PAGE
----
# Why do methylamine and ethylamine have nearly the same basicity constant?

It is known that ethyl has a stronger inductive effect than methyl. Its positive inductive effect is greater than methyl.

Then why does ethylamine has a $\mathrm{p}K_\mathrm{b}$ of $3.35$ and methylamine has the $\mathrm{p}K_\mathrm{b}$ of $3.34$ ($\mathrm{p}K_\mathrm{b}$ values in water) Shouldn't the $\mathrm{p}K_\mathrm{b}$ of ethylamine be lower than methylamine?

Ethylamine has a pKb slightly greater than that of methylamine.

As you are saying

It is known that ethyl is better than methyl for inductive effect. It's positive inductive effect is greater than methyl.

is absolutely true. But the basicity in aqueous medium is not only determined by +I effect but also solvation of substituted ammonium cation.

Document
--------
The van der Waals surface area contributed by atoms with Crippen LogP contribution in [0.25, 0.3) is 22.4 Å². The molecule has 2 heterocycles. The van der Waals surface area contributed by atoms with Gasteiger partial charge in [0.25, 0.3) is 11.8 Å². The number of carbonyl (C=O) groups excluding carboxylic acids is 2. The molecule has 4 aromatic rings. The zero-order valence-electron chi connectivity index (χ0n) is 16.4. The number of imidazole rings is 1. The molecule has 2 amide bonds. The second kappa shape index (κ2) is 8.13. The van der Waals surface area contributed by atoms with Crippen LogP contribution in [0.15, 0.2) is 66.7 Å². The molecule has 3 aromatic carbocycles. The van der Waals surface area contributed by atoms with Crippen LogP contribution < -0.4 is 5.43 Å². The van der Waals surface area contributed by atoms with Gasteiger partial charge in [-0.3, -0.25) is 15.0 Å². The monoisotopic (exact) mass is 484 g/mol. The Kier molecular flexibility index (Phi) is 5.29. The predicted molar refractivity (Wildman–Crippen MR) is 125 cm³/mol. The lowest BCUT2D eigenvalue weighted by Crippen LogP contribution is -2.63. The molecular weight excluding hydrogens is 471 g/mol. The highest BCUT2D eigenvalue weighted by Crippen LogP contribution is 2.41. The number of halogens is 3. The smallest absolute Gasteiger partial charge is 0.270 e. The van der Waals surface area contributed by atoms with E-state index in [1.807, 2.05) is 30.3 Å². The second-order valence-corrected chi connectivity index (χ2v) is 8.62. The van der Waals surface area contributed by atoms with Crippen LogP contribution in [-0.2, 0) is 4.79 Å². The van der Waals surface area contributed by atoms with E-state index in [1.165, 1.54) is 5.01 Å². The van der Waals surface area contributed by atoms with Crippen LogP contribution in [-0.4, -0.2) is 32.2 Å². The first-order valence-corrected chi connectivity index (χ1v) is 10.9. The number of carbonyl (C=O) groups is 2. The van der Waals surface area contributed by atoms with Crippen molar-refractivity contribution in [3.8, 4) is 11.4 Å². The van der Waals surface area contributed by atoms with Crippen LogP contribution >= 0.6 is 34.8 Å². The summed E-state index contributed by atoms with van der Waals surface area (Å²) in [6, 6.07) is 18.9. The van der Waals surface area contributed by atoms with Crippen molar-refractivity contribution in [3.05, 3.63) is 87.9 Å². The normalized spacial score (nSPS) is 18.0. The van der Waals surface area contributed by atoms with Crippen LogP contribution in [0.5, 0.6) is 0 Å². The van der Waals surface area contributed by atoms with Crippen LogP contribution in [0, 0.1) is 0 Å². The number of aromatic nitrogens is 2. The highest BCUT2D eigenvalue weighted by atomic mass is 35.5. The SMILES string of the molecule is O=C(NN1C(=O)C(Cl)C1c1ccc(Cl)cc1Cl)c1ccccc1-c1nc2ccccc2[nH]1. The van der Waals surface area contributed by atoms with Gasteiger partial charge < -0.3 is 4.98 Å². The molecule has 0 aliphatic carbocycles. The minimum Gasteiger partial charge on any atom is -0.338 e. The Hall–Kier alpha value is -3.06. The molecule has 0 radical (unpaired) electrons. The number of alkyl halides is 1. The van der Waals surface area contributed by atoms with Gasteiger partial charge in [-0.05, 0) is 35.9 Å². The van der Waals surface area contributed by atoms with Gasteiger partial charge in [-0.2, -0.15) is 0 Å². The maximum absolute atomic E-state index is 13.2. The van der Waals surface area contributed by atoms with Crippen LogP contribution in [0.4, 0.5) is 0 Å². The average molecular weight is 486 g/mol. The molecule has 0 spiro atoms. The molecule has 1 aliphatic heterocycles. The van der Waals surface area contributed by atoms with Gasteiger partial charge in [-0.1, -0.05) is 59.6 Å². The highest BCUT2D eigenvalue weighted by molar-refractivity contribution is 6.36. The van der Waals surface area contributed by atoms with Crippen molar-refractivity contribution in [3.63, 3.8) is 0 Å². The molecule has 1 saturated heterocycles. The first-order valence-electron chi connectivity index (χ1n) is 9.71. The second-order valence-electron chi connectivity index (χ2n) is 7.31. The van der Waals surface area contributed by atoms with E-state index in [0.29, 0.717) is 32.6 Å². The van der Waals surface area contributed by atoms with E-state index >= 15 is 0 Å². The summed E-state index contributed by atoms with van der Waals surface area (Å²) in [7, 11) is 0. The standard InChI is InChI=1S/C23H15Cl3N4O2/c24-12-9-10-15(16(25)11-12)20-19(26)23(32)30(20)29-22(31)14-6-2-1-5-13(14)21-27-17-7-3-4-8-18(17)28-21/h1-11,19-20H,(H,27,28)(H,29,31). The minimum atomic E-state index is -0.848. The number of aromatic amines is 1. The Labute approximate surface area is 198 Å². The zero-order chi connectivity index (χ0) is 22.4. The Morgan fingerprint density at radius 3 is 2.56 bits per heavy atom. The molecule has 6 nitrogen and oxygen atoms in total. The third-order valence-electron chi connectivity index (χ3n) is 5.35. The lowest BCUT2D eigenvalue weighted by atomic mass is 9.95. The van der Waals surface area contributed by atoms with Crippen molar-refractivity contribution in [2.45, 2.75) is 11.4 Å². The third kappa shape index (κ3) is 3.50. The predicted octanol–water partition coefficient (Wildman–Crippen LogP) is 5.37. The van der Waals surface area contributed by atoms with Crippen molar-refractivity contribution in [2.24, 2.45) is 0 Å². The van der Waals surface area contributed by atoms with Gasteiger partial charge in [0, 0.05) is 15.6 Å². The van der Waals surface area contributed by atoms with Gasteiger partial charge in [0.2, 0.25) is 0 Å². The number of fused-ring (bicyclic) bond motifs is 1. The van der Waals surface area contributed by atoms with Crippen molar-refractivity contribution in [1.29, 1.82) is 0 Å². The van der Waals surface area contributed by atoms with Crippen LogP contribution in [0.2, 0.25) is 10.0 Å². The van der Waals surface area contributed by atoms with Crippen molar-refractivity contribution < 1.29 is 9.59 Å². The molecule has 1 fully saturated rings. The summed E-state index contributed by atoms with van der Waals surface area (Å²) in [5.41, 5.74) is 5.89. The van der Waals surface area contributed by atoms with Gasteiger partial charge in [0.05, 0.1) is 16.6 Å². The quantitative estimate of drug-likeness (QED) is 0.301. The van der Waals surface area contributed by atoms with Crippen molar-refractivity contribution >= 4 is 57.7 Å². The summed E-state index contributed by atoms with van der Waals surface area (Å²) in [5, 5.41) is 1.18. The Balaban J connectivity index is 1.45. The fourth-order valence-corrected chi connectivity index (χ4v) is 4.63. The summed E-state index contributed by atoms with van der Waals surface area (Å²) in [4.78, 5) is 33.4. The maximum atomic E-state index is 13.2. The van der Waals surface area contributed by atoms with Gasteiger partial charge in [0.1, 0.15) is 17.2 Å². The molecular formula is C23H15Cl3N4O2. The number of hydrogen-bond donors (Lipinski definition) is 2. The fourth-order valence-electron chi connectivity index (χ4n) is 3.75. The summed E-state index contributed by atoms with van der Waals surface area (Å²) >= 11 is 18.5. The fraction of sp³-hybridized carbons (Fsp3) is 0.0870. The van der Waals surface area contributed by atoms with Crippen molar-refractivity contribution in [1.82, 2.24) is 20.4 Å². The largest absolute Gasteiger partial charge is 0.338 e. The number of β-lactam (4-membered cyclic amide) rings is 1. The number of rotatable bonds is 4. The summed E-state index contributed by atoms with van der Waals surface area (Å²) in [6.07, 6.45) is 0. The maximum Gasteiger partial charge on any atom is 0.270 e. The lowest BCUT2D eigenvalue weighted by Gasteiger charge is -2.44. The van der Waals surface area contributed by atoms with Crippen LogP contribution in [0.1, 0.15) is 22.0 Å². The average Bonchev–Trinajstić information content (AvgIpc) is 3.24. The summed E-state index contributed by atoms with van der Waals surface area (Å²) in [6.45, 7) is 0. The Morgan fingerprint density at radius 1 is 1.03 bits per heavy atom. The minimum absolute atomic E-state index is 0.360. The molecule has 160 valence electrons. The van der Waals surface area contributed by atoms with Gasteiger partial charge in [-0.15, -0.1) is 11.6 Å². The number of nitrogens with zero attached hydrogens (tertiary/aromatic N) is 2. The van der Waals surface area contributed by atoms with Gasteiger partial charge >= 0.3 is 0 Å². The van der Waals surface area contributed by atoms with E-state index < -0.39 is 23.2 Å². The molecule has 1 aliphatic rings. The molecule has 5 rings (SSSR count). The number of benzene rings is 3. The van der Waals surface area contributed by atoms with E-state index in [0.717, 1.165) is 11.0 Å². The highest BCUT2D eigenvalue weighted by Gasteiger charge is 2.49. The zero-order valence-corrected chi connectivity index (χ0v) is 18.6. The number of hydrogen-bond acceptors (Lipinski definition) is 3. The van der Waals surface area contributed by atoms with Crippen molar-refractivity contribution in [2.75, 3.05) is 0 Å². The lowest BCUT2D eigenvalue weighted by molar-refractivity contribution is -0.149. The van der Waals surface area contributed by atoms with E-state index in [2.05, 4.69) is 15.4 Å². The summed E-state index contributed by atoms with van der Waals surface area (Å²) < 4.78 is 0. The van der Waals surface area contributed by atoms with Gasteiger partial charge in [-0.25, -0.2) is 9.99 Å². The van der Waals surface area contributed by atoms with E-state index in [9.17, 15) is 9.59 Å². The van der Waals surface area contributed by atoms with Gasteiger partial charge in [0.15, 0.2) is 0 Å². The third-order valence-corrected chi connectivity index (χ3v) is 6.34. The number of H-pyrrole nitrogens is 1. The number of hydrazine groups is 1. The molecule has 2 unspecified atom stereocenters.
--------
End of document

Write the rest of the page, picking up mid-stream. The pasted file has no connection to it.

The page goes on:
Even though +I effect in ethylamine is more than that in methylamine, ethylamine is more bulkier and sterically hinders the formation of intermolecular H−bonds with water.

The difference of methyl’s and ethyl’s inductive effects is very small.

Likewise, the difference in $\mathrm{p}K_\mathrm{b}$ values is very small.

Both are in the magnitude of practically identical or within experimenal error. As such, be happy that the theory holds true up to the point that the values are similar and don’t expect it to explain every last digit behind the decimal dot.

• But i believe that in aqueous medium we'll consider the h-bonding with water – Vishnu JK Dec 25 '16 at 14:43